One day sitting in yet another meeting, I was half listening to the speaker, and half trying to sneak in a little multitasking. I was experiencing waves of boredom, frustration and numbness that often came from being overwhelmed. I felt bands of tight constriction across my chest, and through my hips. Even my jaw was tight.
As a leader, I was struggling to manage stress, sleepless nights and swinging from fatigued to being very amped up. Even as I prided myself on being a present listener, there was always tension and anxiety just under the surface. My attention bounced across multiple tasks, people, and conversations.
As I looked around the meeting the truth was, I liked these people. A lot. And yeah, we had a lot going on. But, I wondered, in this moment, could I start to let go of the tension?
Could I take a few breaths and chill? After all, I was committed to be here for the next amount of time, so how could I…actually…BE HERE?
This is how I started my Meeting Meditations.
Meeting meditations meant being in the actual meeting that I had accepted. Be present. Listen. Re-orient to taking deep breaths. Relax any muscles I didn’t need in that moment.
I practiced breathing into my belly instead of the short, shallow breaths coming from my chest.
I felt my booty in the chair and my feet on the ground. I let myself sink into the surfaces that supported me.
Perhaps I relax a few more muscles?
I curiously scanned my body to feel where I needed to put my energy and attention. I practiced letting go of anything extra. Smooth forehead. Soft eyes. Loose jaw with parted teeth. Shoulders down.
So what happened?
- I wasn’t as exhausted at the end of the day (this in itself was huge)
- I understood more about my team and our broken dynamics
- I could synthesize things that weren’t being said, or could bring those to the conversation
- I was more invested overall and clear about how I might solve the tasks on my plate.
- I also become more clear about which meetings I didn’t need to attend anymore, and which meetings I may be able to improve with better focused agendas or by introducing more rich conversation.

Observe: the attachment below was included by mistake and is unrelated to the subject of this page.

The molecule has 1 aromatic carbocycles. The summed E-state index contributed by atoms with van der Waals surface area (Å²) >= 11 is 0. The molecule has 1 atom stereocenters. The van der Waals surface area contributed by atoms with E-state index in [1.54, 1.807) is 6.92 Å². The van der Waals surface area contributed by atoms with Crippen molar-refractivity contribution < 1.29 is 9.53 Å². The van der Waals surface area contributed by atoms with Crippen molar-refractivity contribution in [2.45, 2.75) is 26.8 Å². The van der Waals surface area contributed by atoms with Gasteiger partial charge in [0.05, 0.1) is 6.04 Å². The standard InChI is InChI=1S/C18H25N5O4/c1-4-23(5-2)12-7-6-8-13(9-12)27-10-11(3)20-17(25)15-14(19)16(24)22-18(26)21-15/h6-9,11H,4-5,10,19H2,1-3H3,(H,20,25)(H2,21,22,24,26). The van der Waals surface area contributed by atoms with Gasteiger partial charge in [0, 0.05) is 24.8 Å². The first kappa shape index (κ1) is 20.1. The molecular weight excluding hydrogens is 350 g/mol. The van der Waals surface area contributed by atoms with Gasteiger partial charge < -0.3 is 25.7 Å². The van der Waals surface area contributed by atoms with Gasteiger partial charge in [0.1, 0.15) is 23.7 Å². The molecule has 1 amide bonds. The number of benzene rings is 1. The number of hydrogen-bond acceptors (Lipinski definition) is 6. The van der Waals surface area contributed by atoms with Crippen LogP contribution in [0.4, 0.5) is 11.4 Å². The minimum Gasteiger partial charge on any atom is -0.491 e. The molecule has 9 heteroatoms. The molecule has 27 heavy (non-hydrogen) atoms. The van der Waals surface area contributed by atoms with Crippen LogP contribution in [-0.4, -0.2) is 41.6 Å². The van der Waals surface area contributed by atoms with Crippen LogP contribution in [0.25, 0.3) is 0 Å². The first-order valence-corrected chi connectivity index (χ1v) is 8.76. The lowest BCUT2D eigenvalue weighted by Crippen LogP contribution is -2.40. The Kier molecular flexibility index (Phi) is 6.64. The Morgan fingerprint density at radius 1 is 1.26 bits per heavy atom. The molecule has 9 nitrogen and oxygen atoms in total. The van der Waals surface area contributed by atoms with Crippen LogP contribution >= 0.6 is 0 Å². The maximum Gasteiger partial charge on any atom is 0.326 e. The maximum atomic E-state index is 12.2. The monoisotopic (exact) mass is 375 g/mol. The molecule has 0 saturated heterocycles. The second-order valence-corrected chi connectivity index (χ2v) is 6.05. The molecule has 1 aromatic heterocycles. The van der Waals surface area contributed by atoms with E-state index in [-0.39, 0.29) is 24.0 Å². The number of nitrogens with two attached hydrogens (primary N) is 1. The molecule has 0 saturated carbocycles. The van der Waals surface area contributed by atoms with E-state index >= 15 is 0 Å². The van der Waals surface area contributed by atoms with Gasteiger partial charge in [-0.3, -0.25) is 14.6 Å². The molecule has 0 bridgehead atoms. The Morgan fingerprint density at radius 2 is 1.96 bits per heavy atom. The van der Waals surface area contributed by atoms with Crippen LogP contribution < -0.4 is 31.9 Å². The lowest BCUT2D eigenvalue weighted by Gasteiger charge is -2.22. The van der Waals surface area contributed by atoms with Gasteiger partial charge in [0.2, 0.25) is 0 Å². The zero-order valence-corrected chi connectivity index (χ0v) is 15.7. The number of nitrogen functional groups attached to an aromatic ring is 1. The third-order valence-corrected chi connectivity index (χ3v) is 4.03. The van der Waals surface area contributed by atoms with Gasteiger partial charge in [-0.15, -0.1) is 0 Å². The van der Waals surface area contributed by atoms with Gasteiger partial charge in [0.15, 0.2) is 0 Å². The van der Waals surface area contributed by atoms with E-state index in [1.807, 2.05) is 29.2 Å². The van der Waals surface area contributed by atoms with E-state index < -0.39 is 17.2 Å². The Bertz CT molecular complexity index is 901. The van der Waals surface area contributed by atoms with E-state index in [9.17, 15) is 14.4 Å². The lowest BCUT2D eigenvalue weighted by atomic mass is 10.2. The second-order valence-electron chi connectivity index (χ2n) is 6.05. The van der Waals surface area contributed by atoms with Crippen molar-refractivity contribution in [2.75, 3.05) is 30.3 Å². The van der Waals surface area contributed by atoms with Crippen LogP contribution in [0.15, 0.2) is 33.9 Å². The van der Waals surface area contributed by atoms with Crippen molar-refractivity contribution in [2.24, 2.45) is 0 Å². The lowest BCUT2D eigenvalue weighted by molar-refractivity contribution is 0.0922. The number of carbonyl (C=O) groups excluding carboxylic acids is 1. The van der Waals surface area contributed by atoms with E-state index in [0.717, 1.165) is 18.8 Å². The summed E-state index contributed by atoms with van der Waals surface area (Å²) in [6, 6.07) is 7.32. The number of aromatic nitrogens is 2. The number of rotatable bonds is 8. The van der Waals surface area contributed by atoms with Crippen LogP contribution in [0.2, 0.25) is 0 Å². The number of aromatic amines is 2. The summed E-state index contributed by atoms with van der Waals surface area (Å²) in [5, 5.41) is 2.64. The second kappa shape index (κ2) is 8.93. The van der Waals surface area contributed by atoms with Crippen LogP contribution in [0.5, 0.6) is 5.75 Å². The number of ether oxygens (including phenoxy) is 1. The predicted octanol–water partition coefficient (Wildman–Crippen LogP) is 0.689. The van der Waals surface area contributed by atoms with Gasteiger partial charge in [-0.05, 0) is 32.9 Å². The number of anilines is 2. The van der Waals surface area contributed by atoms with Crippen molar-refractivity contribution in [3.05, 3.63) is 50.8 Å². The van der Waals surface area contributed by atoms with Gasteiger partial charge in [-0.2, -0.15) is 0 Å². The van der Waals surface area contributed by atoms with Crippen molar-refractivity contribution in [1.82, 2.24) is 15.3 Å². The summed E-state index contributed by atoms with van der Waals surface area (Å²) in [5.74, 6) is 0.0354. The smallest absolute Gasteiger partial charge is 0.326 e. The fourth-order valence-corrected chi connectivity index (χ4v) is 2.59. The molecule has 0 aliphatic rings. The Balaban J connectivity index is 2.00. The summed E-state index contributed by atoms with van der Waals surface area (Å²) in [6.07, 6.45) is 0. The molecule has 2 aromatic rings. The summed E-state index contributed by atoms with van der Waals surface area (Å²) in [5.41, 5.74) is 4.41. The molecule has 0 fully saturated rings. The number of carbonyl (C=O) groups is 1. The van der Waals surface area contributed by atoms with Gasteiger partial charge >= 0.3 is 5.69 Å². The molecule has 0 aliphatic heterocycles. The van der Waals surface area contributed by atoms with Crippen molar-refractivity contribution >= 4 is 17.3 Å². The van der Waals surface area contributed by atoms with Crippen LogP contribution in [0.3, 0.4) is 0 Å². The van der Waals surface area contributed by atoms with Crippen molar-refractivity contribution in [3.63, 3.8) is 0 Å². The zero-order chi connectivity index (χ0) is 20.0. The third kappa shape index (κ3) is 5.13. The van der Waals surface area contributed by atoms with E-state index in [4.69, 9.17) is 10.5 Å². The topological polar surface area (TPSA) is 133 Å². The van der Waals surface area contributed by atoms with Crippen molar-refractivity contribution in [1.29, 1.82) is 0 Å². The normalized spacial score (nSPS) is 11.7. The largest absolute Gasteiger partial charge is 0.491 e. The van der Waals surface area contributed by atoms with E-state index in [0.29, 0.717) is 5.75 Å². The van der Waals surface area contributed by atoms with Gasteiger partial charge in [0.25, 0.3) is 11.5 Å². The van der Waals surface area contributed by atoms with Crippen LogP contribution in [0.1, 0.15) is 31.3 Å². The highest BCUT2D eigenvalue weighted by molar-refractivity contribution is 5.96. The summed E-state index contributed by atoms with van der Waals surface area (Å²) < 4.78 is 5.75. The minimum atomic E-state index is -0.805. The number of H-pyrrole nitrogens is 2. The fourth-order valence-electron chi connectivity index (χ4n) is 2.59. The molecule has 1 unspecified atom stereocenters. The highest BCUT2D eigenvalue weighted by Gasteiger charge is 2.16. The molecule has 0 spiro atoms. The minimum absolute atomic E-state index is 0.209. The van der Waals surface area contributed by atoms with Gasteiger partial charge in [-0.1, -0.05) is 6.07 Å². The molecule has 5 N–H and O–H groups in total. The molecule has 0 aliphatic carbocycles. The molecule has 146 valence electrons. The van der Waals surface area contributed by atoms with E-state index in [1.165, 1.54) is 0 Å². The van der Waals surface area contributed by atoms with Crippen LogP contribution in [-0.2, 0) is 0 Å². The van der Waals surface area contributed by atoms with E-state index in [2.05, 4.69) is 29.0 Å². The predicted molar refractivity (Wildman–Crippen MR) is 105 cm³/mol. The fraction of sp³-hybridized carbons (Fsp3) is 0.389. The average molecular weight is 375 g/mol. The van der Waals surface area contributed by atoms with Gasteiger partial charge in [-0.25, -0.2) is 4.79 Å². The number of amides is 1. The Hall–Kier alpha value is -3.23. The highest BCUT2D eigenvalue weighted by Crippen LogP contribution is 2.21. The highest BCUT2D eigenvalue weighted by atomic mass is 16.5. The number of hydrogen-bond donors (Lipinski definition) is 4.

Maybe you’re thinking, “I have to multitask in every meeting because otherwise I”d be swamped at the end of the day”.
Okay. Well, do you need to answer emails with your jaw clenched and your shoulders up by your ears?
My pilates teacher used to say as I scrunched up my forehead in challenging moves, “We don’t do pilates with our face. Relax.”
Here’s your mission. For the next week, check in on how you’re showing up - in meetings, at dinner, before bed. Are you clinging to life by your fingernails? Are you gripped with tension when in reality you’re simply sitting in a chair looking at a screen?
I get it. Life is stressful. But we don’t need to pile onto that stress with exaggerated stress response.
Try a meeting meditation.
1 / Scan for tightness in your booty, jaws, shoulders, eyes.
2 / Just like someone walking through house turning off the lights that aren’t being used to save energy, turn off the muscles and tension that can be released.
3 / Breath down into your belly, feeling air coming in and out
4 / Direct the spotlight of your attention.
Meeting meditation can be a great tool in your stress management strategy. The stress in our lives isn't going to disappear, but we can start to build resilience and practices that help us manage and return to a grounded, centered place - ready to take action.